Statement on Abortion
A Statement Issued by the
United States Catholic Conference
April 17, 1969
1. In recent years, there has been a growing concern for the
dignity of human life. The crisis of conscience that has gripped the country
over the war in Vietnam, the re-examination of the question of capital
punishment, the ethical questions raised by newly developed skills in the
transplantation of vital organs, are all indications that our people
continue to place a high value on human life. Moreover, our society
recognizes that it must increasingly guarantee the basic rights of every
person, particularly of those who are least able to defend themselves.
2. At the same time, we face a widespread effort to
"liberalize" the present laws that generally prohibit abortion. Initial
efforts to liberalize these laws focused on specific problem situations—some
of which have already become less problematical due to scientific discovery
and advance. During the past year, the emphasis has begun to change, and we
are now facing a determined effort to repeal totally all abortion
laws—thereby resulting in abortion on demand.
3. In previous statements on this question, we have drawn upon
our Judaeo-Christian heritage of concern for the person and have stressed
the intrinsic value of human life—a value that bridges the gap between man's
temporal existence and his eternal destiny.
4. In a Pastoral Letter on
Human Life in Our Day (November, 1968), we urged that "society
always be on the side of life," that "it never dictate, directly or
indirectly, recourse to the prevention of life or to its destruction in any
of its phases." Our concern is heightened by the awareness that one of the
dangers of a technological society is a tendency to adopt a limited view of
man, to see man only for what he does or produces, and to overlook the
source of man's dignity, the fact that he is made in the image of God, and
that from the moment of his conception he is worthy of the full support of
the human family of which he is a member.
5. Consequently, we have frequently affirmed as our own the
teaching of the Second Vatican Council, that
Whatever is opposed to life itself, such as any type of murder, genocide,
abortion, euthanasia or willful self-destruction, whatever violates the
integrity of the human person . . . all these things and others of their like
are infamies indeed. They poison human society but they do more harm to those
who practice them than those who suffer from the injury. Moreover, they are a
supreme dishonor to the Creator. (Pastoral Constitution on the Church in the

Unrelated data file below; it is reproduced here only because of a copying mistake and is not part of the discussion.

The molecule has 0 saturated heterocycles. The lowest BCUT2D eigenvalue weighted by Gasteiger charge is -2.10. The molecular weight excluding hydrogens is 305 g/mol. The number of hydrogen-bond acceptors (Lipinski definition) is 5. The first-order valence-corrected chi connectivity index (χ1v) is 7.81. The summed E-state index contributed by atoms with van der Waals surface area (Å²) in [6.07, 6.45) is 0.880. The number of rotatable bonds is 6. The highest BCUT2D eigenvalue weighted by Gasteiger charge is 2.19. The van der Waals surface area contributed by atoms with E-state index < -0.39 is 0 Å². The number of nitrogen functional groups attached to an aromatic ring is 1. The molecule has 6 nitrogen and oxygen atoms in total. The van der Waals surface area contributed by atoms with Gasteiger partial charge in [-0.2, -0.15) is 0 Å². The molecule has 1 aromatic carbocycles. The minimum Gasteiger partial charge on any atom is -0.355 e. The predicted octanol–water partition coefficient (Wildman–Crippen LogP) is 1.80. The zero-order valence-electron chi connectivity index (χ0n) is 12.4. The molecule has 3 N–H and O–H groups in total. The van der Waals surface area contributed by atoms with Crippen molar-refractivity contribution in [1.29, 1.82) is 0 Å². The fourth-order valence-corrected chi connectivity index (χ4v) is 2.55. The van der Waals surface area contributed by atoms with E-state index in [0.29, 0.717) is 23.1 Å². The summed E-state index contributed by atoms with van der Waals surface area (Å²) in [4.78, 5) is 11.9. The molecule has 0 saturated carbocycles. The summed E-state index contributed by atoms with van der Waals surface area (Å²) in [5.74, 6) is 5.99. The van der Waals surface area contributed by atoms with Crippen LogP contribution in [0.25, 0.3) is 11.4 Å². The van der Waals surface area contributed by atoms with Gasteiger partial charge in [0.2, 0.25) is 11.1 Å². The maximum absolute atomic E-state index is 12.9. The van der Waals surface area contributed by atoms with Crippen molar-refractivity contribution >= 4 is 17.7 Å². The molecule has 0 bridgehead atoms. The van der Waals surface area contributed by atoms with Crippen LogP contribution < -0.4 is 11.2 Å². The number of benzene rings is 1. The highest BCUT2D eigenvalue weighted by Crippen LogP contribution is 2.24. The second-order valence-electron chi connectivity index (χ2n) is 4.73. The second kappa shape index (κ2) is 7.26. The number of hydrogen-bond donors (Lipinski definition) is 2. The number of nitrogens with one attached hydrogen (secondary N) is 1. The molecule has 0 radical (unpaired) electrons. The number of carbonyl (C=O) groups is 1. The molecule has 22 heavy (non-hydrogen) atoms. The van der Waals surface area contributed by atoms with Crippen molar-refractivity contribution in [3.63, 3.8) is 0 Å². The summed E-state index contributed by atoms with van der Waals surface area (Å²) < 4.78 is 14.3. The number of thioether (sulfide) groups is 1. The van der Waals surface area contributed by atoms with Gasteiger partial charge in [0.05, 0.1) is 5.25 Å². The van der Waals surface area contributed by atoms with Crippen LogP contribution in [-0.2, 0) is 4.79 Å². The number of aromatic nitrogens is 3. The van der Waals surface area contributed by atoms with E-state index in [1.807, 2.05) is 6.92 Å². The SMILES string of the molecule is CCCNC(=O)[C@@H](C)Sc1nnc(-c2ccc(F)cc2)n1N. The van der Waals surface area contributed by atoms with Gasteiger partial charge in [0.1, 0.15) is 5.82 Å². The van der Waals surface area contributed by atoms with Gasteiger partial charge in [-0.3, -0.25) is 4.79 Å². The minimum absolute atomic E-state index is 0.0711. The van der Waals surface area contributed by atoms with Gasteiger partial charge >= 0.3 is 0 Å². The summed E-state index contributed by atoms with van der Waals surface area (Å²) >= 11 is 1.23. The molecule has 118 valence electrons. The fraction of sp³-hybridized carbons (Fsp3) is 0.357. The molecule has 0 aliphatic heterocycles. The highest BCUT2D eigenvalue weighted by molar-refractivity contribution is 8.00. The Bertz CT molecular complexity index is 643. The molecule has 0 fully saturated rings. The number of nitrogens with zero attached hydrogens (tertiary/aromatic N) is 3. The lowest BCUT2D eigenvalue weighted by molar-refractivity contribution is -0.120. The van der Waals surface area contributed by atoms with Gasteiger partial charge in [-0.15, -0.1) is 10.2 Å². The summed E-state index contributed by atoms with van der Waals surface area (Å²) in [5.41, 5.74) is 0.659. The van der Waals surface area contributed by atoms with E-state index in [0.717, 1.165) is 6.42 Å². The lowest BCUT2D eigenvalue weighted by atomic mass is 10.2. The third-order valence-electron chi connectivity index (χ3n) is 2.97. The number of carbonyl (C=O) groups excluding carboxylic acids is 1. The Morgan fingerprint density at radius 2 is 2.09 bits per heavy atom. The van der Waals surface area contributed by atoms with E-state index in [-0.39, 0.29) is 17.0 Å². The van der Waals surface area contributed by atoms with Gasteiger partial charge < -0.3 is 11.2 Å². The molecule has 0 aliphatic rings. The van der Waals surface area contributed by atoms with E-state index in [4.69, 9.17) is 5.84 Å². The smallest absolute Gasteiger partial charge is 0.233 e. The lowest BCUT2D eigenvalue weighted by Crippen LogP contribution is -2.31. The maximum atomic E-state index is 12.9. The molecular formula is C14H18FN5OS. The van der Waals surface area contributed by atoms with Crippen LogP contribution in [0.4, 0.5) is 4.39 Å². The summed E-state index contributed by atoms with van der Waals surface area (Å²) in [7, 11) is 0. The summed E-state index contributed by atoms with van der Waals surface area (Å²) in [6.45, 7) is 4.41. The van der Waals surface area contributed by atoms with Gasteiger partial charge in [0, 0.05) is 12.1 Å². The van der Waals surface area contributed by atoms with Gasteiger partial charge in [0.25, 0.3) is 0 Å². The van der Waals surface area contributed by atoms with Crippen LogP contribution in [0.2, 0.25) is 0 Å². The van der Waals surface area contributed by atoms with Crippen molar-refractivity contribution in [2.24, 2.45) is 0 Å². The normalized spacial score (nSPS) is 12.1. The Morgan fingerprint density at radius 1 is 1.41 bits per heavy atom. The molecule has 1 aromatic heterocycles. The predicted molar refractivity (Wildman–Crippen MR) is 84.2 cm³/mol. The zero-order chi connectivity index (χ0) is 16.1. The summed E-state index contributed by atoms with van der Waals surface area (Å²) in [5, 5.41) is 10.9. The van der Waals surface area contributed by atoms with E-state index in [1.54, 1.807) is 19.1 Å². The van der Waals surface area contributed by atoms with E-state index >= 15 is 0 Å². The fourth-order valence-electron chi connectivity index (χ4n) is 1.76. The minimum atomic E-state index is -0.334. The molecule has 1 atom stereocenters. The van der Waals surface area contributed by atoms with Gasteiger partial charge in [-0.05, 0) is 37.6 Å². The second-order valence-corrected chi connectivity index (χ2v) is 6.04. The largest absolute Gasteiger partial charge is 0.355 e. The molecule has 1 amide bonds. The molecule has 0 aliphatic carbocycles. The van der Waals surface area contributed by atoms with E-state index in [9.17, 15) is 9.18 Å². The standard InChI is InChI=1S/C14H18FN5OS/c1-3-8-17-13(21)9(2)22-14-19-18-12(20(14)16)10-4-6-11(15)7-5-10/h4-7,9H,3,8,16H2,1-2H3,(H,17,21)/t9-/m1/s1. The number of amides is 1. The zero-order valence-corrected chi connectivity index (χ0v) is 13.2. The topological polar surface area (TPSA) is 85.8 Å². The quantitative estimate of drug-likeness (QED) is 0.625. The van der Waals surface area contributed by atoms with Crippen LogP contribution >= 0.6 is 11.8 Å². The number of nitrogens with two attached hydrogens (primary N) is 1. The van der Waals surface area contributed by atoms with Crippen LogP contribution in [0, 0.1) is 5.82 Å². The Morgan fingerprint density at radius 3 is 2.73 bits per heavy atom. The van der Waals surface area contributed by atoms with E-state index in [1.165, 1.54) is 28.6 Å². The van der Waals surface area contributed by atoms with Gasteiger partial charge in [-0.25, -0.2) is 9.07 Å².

Modern World, No. 27.)
At the same time, we have emphasized that society has an obligation to
safeguard the life of every person from the very beginning of that life, and to
perfect a legal-political system that assures protection to the individual and
the well-being of the community.
6. We restate with strong conviction and growing concern our
opposition to abortion. In so doing, we do not urge one ethical conviction
as the sole basis of public policy, but we articulate the concerns that are
also held by persons of other faiths and by specialists in the fields of
medicine, law, and the social sciences.
7. Fully aware of problem situations that may exist at
times, such as illegitimacy, great emotional stress, possible disadvantage
for the child after birth, we find no evidence that easy abortion laws will
solve these problems. In fact, the termination of life in these particular
situations violates our whole legal heritage, one that has always protected
the right to life. Moreover, it allows for an extension of the principle
that may well endanger the lives of persons who are senile, incurably ill,
or unable fully to exercise all their faculties.
8. We strongly urge a renewed positive attitude toward life
and a new commitment to its protection and support. We affirm our social
responsibility, together with all society, to bring encouragement,
understanding and support to the victims of rape, to intensify our
scientific investigation into the causes and cures of maternal disease and
fetal abnormality, and to provide to all women adequate education and
material sustenance to choose motherhood responsibly and freely in accord
with our basic commitment to the sanctity of life.
9. We are certain that respect for human dignity and the
reverence for human life are such widely shared values in our society that
the discussion by lawyers, doctors, ethicians, social scientists, and all
concerned citizens of ethical questions like abortion will lead to a deeper
understanding of the eminent value and inviolability of human life.